Years ago, a Zen teacher gave me a koan, a topic of inquiry: whole body awareness.
I started exploring this, and when I reported a discovery, she’d say, “That’s one way.”
That inquiry changed my life, and it’s ongoing.
In Biodynamic Meditation, the quality of our attention matters.
There’s the object of our attention. Is it small, large, near, far, internal, external? Known or unknown? Whole or a part?
How are we using our attention? Are we seeing, hearing, feeling, tasting, smelling, or a blend?
What is the intensity of our attention? Is it focused or panoramic? Is it casual gazing, looking away, coming back? Narrow or diffused?
Where is our attention located? In our head, heart, above, behind, in front, somewhere else?
My Biodynamic Meditation today started with 10 physiological sighs. I brought my attention to my central energy channel. I followed the motion of the Tide.
I don’t remember the Tide going into a stillpoint. If it did, it was brief.
When the Tide or a stillpoint enters the swirly state can be hard to discern. The motion can slow down, stop, or speed up, and it can deviate from the midline.
The healing energy today paused at my throat chakra.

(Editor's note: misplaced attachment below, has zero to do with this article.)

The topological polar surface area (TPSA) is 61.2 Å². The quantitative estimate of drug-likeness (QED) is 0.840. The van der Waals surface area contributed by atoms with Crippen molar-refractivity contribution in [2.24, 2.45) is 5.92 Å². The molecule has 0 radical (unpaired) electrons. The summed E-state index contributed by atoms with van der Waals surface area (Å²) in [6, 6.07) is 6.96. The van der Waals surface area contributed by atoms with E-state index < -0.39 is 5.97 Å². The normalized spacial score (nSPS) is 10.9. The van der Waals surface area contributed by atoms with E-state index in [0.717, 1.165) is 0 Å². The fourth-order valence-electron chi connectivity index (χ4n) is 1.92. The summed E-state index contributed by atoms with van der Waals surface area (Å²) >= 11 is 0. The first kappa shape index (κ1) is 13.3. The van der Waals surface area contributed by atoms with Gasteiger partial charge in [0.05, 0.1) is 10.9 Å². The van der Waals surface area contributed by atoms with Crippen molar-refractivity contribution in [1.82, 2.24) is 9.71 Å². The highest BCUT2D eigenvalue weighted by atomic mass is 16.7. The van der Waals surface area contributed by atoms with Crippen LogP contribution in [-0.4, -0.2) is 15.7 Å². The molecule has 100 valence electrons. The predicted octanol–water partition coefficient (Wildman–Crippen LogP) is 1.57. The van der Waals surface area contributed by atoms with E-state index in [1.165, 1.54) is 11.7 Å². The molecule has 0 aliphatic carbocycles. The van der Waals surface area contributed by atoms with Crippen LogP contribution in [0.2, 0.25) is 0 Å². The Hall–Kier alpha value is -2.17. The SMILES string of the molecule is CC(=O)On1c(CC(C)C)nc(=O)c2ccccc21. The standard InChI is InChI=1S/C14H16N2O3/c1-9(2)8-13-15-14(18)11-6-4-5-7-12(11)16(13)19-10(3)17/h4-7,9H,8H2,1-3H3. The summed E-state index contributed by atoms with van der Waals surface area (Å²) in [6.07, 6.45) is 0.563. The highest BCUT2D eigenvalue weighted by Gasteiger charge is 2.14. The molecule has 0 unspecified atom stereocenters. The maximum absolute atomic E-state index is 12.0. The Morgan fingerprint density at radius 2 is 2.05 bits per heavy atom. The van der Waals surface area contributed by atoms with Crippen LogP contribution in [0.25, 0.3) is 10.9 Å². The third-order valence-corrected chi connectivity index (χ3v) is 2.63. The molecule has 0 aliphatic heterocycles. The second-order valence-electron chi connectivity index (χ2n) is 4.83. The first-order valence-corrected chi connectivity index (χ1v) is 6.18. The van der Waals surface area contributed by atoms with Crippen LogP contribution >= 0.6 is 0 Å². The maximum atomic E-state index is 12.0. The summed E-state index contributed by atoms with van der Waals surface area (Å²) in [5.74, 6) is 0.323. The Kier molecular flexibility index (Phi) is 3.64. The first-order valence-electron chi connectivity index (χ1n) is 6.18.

It then moved up to my third eye chakra and up my forehead.
As I’ve mentioned before, my head is being subtly reshaped over time.
My best guess is it’s from birth dynamics and past head injuries.
The sensation was a little painful, as if strains in the dura mater and cranial bone tissues and sutures were being addressed.
I will not be surprised if the healing energy returns to this area.
We are simply made of patterns. Biodynamic Meditation and Craniosacral Biodynamics are ways to optimize our patterns from the inside out.
I love all the subtleties you bring to our attention. There really are many layers to energy. The healing energy to your dura mater sounds very powerful.
It was very powerful, and it’s not the first time I’ve experienced strains in my dura mater release. Most are on the left side of my cranium.
I’ve studied the birth process, and it’s hard on babies, who have to squeeze past two bony passages, twisting and turning just so, to come out into the world. Many or most of us have strain patterns from birth. It’s important that new parents take their babies to a craniosacral therapist trained to work with infants.
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